Putting the calories from alcohol into perspective
Here’s a guide of how much physical activity it would take to burn off some common alcoholic drinks*
The below exercise needs are approximate and based on a 70kg person:
1 MEDIUM GLASS OF CHAMPAGNE – 104CAL
- 12 minutes of Cycling
- 11 minutes of Dancing
- 27 minutes of Vacuuming
1 BOTTLE CHAMPAGNE – 520CAL
- 74 minutes of Swimming (leisurely)
- 89 minutes of Weight training
- 50 minutes of Running at an average pace
1 SCHOONER BEER – 114CAL
- 20 minutes of Golf
- 20 minutes of Weight training
- 14 minutes of Jogging
PREMIXED VODKA DRINK – 255 CAL
- 46 minutes of Cricket
- 27 minutes of Tennis (playing singles)
- 19 minutes of Running Intervals
WINE, 1 MEDIUM GLASS – 110CAL
- 15 minutes of Basketball
- 38 minutes of Hatha Yoga
- 27 minutes of Walking
WINE, 1 BOTTLE – 549CAL
- 65 minutes of Aerobics
- 40 minutes of Running Intervals
- 4 hours and 21 minutes of Ironing
SCOTCH AND COKE – 268 CAL
- 30 minutes of Dancing
- 33 minutes of Jogging
- 61 minutes of Gardening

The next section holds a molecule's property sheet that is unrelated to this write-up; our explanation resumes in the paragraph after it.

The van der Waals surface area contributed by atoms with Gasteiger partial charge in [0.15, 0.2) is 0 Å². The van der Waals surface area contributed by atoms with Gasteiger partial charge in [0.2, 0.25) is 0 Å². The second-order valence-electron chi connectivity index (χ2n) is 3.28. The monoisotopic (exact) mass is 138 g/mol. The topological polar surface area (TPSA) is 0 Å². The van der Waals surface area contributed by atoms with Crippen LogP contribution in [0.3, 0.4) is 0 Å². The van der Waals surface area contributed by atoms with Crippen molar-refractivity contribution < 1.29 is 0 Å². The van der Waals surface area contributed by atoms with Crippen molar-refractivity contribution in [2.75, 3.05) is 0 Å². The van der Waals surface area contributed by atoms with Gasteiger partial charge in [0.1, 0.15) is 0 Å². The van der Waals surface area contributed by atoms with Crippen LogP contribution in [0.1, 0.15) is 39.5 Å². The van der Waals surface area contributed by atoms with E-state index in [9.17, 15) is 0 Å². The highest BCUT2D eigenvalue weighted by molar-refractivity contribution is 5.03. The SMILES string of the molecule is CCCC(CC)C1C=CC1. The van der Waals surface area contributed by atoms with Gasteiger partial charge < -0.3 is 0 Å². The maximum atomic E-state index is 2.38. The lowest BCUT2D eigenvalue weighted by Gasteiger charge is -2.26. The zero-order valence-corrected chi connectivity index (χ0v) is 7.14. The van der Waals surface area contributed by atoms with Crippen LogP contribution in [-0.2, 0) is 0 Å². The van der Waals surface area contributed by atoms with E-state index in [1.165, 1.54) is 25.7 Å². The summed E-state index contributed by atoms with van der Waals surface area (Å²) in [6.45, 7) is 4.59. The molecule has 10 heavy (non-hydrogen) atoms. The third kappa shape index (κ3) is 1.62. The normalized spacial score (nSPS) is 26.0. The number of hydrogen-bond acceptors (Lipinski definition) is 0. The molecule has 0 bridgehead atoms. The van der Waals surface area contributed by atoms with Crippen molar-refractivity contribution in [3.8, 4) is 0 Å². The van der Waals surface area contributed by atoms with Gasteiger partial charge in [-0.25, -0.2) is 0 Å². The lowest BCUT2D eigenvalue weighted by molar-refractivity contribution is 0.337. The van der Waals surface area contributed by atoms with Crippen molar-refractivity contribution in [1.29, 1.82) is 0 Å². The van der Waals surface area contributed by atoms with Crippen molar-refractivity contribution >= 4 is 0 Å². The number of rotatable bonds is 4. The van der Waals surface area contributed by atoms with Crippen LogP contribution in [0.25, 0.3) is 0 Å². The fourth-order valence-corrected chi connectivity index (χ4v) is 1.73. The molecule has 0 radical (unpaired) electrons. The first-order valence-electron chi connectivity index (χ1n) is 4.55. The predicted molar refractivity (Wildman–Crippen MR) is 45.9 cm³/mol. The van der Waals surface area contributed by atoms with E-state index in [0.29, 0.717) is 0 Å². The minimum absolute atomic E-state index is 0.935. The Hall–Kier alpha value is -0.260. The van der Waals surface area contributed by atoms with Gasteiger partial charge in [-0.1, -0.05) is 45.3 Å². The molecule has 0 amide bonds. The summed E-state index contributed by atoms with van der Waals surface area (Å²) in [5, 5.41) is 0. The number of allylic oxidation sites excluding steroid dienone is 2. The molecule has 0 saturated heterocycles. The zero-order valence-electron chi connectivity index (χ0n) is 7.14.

ESPRESSO MARTINI – 285 CAL
- 81 minutes of Lawn Bowls
- 31 minutes of Dancing
- 35 minutes of Jogging
VODKA SODA – 61 CAL
- 9 minutes of Swimming (leisurely)
- 6 minutes of Running at an average pace
- 10 minutes of Lawn mowing
It is important to remember that the above numbers are estimations.
The number of calories burnt can vary significantly depending on a number of factors, including:
- How hard you’re working in your training session.
- Your body size.
- Muscle mass.
- How new to the activity you are.
Whilst some of the numbers may seem small to start with (a 6-minute run to burn off your vodka?), it’s not unusual for more than one to be consumed for many individuals. That hour of aerobic style exercise to burn off said bottle of wine may sound easy to manage if your favourite burger is thrown in (approximately 500 Cal), suddenly an extra hour of that activity is thrown in, plus you likely have a cracking headache… and (nearly) an extra day (or half day, depending on your body size) of calories has appeared.
Another way to look at alcohol consumption is in the realms of food